There is a real problem with a growing population of frail elderly and particular those in care homes. Elderly patients in care homes have increasingly complex conditions. It is not uncommon for homes to have residents regularly attending casualty (revolving door effect), regularly calling paramedic services and primary care services. Weekends and nights are a particular issue. It is not uncommon for a GP or primary care nurse to have done a weekly ward round earlier in the day only to be called back later to see residents as they cannot be managed by staff. Often the caller lacks confidence and cannot assess the patient in simple health terms. There is an onus on the carer not to make mistakes and not to take to much responsibility.
We also all know that elderly people do better if they can be treated outside of hospital.
Many care homes are now increasingly large may be with over a hundred residents offering many extra services at high weekly cost to residents but they do not provide basic acute health care assessment. As more and more homes open in a particular area this can have huge implications on a practice or practices in the catchment area.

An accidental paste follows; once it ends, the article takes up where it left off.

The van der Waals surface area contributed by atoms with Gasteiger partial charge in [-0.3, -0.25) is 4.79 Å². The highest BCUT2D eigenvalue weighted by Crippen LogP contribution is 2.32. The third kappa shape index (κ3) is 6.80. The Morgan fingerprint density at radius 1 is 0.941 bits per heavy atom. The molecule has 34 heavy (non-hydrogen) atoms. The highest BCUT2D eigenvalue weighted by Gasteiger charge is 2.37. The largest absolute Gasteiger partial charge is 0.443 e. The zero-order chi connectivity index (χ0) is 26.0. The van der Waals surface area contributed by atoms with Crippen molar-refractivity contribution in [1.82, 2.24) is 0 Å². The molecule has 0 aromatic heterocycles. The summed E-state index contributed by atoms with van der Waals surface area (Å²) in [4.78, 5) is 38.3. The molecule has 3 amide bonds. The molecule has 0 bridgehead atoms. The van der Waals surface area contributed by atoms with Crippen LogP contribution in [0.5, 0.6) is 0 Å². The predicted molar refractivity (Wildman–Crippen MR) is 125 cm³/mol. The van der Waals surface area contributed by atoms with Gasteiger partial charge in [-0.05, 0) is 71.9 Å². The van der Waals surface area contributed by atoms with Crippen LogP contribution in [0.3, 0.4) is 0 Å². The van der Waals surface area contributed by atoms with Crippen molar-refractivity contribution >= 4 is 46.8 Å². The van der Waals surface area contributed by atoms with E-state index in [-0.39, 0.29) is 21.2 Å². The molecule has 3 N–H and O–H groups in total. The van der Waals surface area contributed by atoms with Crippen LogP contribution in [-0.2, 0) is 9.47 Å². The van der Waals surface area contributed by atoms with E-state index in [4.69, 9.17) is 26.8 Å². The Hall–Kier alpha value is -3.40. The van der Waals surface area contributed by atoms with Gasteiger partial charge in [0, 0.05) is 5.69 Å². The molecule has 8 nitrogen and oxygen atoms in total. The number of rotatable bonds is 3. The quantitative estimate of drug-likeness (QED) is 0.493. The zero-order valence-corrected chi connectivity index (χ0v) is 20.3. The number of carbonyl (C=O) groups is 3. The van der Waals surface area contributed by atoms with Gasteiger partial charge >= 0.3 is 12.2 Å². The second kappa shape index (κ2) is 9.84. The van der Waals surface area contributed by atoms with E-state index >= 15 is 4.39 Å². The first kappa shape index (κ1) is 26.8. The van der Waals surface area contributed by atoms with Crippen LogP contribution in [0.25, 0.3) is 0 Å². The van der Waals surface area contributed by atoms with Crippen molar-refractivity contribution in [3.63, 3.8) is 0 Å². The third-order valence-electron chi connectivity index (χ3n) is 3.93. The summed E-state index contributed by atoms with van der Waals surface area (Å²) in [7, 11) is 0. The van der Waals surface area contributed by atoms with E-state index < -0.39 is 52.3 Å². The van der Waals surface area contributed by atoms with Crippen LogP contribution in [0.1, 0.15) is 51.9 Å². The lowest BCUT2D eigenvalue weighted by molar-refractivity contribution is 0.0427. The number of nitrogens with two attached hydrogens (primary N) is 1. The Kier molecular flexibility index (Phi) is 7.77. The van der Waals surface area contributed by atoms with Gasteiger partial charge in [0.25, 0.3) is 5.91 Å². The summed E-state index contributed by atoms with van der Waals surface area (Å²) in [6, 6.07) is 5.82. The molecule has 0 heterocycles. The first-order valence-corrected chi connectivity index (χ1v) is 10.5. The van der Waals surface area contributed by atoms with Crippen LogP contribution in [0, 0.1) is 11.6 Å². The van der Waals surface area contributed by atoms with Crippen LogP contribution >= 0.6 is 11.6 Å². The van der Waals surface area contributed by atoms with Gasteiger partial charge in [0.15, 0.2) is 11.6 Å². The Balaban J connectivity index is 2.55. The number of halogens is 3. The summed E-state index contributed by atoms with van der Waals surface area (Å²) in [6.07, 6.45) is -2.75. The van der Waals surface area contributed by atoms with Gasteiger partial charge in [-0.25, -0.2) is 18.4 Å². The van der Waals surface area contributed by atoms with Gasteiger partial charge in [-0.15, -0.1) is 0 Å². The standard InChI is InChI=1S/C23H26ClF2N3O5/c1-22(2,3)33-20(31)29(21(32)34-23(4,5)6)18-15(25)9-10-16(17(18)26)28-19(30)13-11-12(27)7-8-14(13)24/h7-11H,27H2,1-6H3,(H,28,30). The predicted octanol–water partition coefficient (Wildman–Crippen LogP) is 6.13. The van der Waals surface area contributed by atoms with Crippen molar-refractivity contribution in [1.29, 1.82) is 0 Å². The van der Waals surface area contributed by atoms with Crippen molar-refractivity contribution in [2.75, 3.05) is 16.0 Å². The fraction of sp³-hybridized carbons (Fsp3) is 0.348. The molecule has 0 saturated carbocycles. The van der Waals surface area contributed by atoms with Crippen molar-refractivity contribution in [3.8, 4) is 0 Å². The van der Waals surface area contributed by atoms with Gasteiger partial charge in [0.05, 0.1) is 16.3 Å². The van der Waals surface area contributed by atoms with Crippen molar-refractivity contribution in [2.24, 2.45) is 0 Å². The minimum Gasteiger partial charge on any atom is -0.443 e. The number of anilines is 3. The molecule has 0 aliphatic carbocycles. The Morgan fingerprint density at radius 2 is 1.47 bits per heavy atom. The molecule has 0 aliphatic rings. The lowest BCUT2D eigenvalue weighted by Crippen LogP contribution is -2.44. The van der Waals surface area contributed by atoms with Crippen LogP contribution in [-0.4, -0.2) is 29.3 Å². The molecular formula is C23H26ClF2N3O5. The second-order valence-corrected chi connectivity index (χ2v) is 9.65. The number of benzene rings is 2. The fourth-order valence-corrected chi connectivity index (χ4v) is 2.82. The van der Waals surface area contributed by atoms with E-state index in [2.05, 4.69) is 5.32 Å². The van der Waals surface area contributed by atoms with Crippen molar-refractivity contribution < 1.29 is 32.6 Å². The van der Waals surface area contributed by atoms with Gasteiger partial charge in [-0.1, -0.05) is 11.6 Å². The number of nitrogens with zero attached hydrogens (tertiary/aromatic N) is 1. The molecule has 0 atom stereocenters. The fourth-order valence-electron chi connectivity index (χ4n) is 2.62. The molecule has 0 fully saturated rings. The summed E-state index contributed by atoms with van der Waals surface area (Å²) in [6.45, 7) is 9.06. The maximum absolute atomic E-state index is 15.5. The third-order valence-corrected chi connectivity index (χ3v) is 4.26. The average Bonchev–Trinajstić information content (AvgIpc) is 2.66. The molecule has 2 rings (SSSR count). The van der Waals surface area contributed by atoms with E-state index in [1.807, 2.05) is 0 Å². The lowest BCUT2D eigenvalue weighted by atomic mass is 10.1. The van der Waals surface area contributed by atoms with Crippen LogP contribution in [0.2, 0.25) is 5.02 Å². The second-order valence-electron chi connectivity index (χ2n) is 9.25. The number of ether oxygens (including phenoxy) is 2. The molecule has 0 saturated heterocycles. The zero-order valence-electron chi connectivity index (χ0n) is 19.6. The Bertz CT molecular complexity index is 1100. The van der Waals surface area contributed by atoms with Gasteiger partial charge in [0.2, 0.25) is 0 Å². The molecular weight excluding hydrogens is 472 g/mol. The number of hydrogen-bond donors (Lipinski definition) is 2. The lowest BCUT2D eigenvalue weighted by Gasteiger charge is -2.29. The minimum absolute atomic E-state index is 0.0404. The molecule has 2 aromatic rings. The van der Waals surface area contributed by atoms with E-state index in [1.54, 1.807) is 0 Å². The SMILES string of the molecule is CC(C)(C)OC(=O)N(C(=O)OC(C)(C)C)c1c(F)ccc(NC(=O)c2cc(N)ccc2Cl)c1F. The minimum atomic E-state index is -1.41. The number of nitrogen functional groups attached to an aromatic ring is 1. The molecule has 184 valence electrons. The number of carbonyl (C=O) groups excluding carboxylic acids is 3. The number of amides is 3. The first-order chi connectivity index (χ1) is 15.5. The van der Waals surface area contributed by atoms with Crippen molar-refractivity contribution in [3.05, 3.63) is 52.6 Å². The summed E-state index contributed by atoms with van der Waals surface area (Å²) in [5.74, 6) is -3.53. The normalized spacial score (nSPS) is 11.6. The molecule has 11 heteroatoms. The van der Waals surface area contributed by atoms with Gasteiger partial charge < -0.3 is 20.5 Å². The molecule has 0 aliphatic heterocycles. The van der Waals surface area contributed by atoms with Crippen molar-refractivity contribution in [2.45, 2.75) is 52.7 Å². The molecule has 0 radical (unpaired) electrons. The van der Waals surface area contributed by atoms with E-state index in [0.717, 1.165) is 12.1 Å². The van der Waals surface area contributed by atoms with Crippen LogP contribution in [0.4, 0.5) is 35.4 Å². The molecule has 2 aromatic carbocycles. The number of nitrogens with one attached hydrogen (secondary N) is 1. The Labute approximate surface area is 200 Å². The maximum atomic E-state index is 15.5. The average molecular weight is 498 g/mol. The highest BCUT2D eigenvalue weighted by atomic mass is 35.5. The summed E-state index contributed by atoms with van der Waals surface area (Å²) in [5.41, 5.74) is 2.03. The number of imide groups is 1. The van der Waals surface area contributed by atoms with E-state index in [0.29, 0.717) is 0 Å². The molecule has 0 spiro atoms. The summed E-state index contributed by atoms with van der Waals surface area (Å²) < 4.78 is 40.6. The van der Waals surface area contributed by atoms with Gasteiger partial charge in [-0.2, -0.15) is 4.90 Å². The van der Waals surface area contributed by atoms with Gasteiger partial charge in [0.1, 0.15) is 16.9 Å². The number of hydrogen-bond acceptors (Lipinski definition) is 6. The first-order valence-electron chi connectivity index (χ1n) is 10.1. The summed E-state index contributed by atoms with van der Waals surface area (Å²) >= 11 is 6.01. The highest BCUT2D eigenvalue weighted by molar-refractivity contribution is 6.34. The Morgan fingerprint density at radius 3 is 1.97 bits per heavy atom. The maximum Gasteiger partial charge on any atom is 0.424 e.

The idea would be to make it mandatory for large care homes or groups of smaller homes to employ a first responder on duty at all times to make basic assessments of sick patients, liaise with primary care teams and rapid response teams where appropriate in order to avoid unnecessary transfer to hospital. The First Responder/Matron could be a former senior HCA, Nurse Practitioner or Paramedic and would also have a role to up-skill on topics around appropriate treatment and illness prevention in the elderly. They would become proactive ‘champions’ in adequate hydration, nutrition, reducing medication errors and harms and timely diagnosis of infection. They would liaise with casualty departments to return an elderly person back to the care home as soon as safe to do so with their new care plan.
Although large homes could be asked to provide these posts within their staff budgets as they stand, smaller care homes may need some financial support or work in networks where possible with a mobile responder. This support could come as incentivised payments based on reduction of admissions to casualty compared to average local data.
We owe it to our increasing elderly population to reduce any need to visit or stay in hospital which is often very distressing and can be counterproductive. Residents in care homes are much more likely to be escalated up the line and be transferred to hospital. We need also to ease the burden on primary care and paramedic services for unnecessary home visits so they can concentrate on other tasks to hand. We need to raise confidence in our care homes so that they can manage residents/patients much more holistically for the future.